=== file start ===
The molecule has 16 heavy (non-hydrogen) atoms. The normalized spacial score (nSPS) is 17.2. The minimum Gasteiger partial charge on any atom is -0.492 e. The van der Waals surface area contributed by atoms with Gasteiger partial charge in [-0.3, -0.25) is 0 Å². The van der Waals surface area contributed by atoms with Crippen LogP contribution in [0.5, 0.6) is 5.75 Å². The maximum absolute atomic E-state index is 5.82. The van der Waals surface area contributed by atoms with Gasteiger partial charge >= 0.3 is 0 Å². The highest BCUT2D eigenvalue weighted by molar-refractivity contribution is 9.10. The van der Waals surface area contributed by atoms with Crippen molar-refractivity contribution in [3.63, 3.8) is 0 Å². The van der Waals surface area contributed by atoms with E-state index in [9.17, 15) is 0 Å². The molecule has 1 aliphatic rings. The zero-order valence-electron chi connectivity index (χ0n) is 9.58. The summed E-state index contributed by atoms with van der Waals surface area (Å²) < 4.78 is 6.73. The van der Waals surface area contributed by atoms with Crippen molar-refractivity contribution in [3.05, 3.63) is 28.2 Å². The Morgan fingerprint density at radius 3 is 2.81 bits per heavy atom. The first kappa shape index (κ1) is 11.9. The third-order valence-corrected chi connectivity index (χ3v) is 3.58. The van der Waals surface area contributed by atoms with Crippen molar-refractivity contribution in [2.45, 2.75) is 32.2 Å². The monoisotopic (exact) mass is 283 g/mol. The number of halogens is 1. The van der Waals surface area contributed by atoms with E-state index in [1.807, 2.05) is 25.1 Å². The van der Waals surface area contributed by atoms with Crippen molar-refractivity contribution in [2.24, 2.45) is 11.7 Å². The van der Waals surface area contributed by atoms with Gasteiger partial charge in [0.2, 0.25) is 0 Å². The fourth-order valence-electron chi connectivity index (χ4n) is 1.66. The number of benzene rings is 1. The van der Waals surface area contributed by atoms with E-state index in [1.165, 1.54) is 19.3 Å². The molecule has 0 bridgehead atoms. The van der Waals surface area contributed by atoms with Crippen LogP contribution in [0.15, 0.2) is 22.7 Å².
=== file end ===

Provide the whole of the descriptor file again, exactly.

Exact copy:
The molecule has 16 heavy (non-hydrogen) atoms. The normalized spacial score (nSPS) is 17.2. The minimum Gasteiger partial charge on any atom is -0.492 e. The van der Waals surface area contributed by atoms with Gasteiger partial charge in [-0.3, -0.25) is 0 Å². The van der Waals surface area contributed by atoms with Crippen LogP contribution in [0.5, 0.6) is 5.75 Å². The maximum absolute atomic E-state index is 5.82. The van der Waals surface area contributed by atoms with Gasteiger partial charge >= 0.3 is 0 Å². The highest BCUT2D eigenvalue weighted by molar-refractivity contribution is 9.10. The van der Waals surface area contributed by atoms with Crippen molar-refractivity contribution in [3.63, 3.8) is 0 Å². The van der Waals surface area contributed by atoms with E-state index in [9.17, 15) is 0 Å². The molecule has 1 aliphatic rings. The zero-order valence-electron chi connectivity index (χ0n) is 9.58. The summed E-state index contributed by atoms with van der Waals surface area (Å²) < 4.78 is 6.73. The van der Waals surface area contributed by atoms with Crippen molar-refractivity contribution in [3.05, 3.63) is 28.2 Å². The Morgan fingerprint density at radius 3 is 2.81 bits per heavy atom. The first kappa shape index (κ1) is 11.9. The third-order valence-corrected chi connectivity index (χ3v) is 3.58. The van der Waals surface area contributed by atoms with Crippen molar-refractivity contribution in [2.45, 2.75) is 32.2 Å². The monoisotopic (exact) mass is 283 g/mol. The number of halogens is 1. The van der Waals surface area contributed by atoms with E-state index in [1.807, 2.05) is 25.1 Å². The van der Waals surface area contributed by atoms with Crippen molar-refractivity contribution in [2.24, 2.45) is 11.7 Å². The van der Waals surface area contributed by atoms with Gasteiger partial charge in [0.2, 0.25) is 0 Å². The fourth-order valence-electron chi connectivity index (χ4n) is 1.66. The number of benzene rings is 1. The van der Waals surface area contributed by atoms with E-state index in [1.165, 1.54) is 19.3 Å². The molecule has 0 bridgehead atoms. The van der Waals surface area contributed by atoms with Crippen LogP contribution in [0.15, 0.2) is 22.7 Å².